Jan 6, 2010

How to create a Lunar Eclipse Effect in PowerPoint?

PowerPoint is an amazing tool. It can do a lot more than what you think it can. There is nothing impossible with PowerPoint. If you have a crazy idea and you think you can't do it on PowerPoint or it is too complicated, think again.

While playing with PowerPoint just a while back I got this weird idea. Can we create an Eclipse Effect in PowerPoint? How do we re-create a total lunar eclipse where the Earth casts its shadow over the Moon and gradually eclipses it totally and then moves over.

Read to find how to create this 'cool' trick in PowerPoint in just 5 minutes. You can also see screenshots in the presentation below to understand the steps better. For best results, view the presentation in full screen mode.

Step-1 You need a blank slide
Open a new file in PowerPoint. Right click on the slide panel (on the left) -> Under Layout, choose Office Theme 'Blank'. Now you have a blank slide with you.

Step-2 Make the background black (to act as the night sky)
Go to Design -> Background Styles -> Choose a complete black slide. Alternatively, you can insert a rectangle in PowerPoint (from Insert Tab). Expand it to cover the slide and make it black.

Step-3 Draw the Moon
Insert -> Shapes -> Choose an Oval -> Draw a circle in the middle of the slide.
Select the circle -> Go to Format Tab -> Enter 8 for Shape Height & Shape Width. This will make it a perfect circle with diameter 8 units.
Step-4 Make the Moon white
By default the colour of the shape is blue. Select the circle -> Right click -> Format Shape -> Choose Solid Fill, colour White -> Click on Line Color option on the left -> Choose no line (this removes the blue outline)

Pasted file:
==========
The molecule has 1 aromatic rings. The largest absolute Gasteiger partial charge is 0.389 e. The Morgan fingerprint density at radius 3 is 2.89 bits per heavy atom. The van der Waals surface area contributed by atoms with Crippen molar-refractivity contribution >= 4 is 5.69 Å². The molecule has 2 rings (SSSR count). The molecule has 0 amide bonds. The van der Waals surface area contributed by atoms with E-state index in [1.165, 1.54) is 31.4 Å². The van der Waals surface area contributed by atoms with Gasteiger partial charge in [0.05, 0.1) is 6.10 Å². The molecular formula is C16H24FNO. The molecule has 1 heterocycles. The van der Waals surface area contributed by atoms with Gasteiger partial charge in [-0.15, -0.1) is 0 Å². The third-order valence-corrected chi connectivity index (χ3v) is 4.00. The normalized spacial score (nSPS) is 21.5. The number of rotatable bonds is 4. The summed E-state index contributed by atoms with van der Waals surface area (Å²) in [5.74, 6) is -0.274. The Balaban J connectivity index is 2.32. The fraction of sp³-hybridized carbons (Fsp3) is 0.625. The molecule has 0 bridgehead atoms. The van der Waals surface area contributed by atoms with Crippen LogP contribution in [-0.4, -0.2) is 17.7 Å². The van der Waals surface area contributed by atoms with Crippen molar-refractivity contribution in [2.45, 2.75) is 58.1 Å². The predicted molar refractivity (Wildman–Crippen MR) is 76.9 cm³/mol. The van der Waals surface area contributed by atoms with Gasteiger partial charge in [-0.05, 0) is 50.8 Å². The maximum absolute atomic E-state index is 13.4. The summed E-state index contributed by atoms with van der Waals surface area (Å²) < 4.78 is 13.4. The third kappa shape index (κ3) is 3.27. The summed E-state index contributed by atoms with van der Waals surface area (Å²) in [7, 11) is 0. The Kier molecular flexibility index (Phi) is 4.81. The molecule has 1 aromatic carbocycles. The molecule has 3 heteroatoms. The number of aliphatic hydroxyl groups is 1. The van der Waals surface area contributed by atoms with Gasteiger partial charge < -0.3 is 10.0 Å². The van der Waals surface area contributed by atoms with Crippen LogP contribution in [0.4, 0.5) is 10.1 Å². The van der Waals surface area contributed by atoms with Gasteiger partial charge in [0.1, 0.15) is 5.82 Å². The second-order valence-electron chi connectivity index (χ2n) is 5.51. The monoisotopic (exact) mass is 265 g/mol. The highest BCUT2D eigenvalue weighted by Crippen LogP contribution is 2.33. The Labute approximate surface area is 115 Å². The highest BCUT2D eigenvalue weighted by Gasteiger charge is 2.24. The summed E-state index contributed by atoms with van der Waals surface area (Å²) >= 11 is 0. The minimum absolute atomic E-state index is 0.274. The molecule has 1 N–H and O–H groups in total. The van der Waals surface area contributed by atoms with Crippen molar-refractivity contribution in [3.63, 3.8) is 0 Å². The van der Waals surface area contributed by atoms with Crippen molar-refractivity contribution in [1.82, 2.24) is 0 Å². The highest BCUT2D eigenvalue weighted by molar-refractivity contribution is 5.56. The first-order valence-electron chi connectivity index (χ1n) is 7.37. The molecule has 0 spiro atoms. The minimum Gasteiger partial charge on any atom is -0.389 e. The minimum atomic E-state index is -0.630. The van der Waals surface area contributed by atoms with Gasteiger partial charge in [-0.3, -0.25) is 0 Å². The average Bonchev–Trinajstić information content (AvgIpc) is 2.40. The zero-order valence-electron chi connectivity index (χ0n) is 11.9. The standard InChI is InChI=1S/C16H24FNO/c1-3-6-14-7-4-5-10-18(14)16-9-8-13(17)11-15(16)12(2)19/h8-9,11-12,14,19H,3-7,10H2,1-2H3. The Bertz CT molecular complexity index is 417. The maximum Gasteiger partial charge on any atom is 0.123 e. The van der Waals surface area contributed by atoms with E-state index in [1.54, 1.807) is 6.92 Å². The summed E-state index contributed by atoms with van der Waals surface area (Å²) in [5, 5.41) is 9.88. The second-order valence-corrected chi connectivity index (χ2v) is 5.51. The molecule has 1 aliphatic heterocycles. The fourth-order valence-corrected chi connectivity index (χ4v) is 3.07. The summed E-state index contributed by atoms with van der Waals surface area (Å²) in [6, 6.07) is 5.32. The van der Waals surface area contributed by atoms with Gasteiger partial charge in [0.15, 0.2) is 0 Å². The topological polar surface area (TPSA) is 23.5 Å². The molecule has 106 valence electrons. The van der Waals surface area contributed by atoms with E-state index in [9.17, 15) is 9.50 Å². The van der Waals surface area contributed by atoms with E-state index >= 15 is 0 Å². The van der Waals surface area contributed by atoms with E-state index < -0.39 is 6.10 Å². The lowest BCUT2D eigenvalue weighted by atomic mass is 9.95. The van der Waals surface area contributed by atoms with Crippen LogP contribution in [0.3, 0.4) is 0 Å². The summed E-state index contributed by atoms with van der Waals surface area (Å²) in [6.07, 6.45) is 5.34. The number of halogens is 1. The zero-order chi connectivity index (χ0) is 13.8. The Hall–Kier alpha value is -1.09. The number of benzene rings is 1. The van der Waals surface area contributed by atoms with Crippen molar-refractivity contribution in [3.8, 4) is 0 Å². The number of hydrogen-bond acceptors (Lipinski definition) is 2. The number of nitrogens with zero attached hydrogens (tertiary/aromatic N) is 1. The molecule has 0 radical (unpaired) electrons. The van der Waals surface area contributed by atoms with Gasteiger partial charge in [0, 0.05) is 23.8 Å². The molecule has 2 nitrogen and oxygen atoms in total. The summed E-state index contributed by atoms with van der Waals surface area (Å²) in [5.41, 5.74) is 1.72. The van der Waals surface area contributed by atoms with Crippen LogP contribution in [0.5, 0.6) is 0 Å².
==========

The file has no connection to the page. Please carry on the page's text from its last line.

Step-5 Put the Moon in the Center of the slide
Select the circle -> Under Home Tab -> Under Arrange -> Choose Align Center (this places the Moon in the center horizontally) -> Choose Align Middle (this places the Moon in the center vertically)

Step-6 Create Earth's shadow
Copy the circle (CTRL C & CTRL V). You now have two white colour circles on the slides. Choose the newly created shape and make it completely black. Right Click -> Format Shapes -> Solid Fill, colour black

Step-7 Place the Earth's shadow away from the Moon
This black shape is the shadow of the Earth on the Moon. Move Earth's shadow onto the left-bottom corner of the slide. You can drag the object by mouse or use a more accurate technique. Choose the shape -> Home Tab -> Arrange -> Align Left -> Align Bottom

Step-8 Set up the Animation
We need to visualize how Earth's shadow will move over the Moon, eclipse it fully (because it is an object of the same size) and then move across.

Select Earth's shadow -> Animations ->Custom Animation -> Add Effect -> Motion Paths -> Draw Custom Path -> Line.

Now click on the center of the Earth's shadow, drag the line diagonally up (top right of the slide). Try to pass the line approximately from the center of the Moon.

Step-9 Fine Tune the Animation (Reduce the speed to make it look like a real eclipse)
If you have drawn the line well, then in slideshow mode you can see your animation. On one left click, your Earth's shadow will pass over the Moon and move across. But the speed is too fast. By default the speed chosen is Medium.

Click on Earth's shadow -> Under Custom Animation panel on the right -> Under Speed -> Choose Very Slow.

If you want an eclipse even slower than this then: Click on Earth's shadow -> Under Custom Animation panel on the right -> Click on the right of the 'Oval' -> Choose Timing -> Under Speed type 20 -> Press Ok (This make the speed at 30 seconds, which is extremely slow)

Now you can go to SlideShow mode (Shortcut: SHIFT+F5) and on one click the animation starts. Depending on your liking you can enter a speed higher or lower.

Step-10 Fine Tuning (Making the Earth bigger)
In case you are not able to make the Earth's shadow cut the Moon fully, try this trick. Increase the shape height and width of Earth's shadow to 9 units. Then re-align the shape to the right-bottom of the slide. Now it will be easier for Earth's shadow to cut across (overlap) the Moon.

Surprise your friends and colleagues with a 'home-made' eclipse.

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